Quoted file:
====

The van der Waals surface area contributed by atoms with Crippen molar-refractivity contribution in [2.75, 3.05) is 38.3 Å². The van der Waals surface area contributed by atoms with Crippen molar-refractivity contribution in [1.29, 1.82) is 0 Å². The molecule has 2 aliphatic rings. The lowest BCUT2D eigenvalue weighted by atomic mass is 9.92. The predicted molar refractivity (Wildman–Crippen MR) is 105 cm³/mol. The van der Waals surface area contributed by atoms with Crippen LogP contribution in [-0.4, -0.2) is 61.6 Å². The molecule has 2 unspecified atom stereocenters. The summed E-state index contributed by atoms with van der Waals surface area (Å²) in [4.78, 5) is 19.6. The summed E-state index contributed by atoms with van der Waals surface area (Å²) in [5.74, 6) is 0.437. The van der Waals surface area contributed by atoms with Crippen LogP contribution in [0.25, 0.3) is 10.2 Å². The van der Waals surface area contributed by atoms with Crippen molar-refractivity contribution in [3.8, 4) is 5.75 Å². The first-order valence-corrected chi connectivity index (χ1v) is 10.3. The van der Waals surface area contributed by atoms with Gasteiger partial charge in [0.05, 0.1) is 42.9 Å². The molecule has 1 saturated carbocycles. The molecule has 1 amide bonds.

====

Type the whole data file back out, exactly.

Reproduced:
The van der Waals surface area contributed by atoms with Crippen molar-refractivity contribution in [2.75, 3.05) is 38.3 Å². The van der Waals surface area contributed by atoms with Crippen molar-refractivity contribution in [1.29, 1.82) is 0 Å². The molecule has 2 aliphatic rings. The lowest BCUT2D eigenvalue weighted by atomic mass is 9.92. The predicted molar refractivity (Wildman–Crippen MR) is 105 cm³/mol. The van der Waals surface area contributed by atoms with Crippen LogP contribution in [-0.4, -0.2) is 61.6 Å². The molecule has 2 unspecified atom stereocenters. The summed E-state index contributed by atoms with van der Waals surface area (Å²) in [4.78, 5) is 19.6. The summed E-state index contributed by atoms with van der Waals surface area (Å²) in [5.74, 6) is 0.437. The van der Waals surface area contributed by atoms with Crippen LogP contribution in [0.25, 0.3) is 10.2 Å². The van der Waals surface area contributed by atoms with Crippen molar-refractivity contribution in [3.8, 4) is 5.75 Å². The first-order valence-corrected chi connectivity index (χ1v) is 10.3. The van der Waals surface area contributed by atoms with Gasteiger partial charge in [0.05, 0.1) is 42.9 Å². The molecule has 1 saturated carbocycles. The molecule has 1 amide bonds.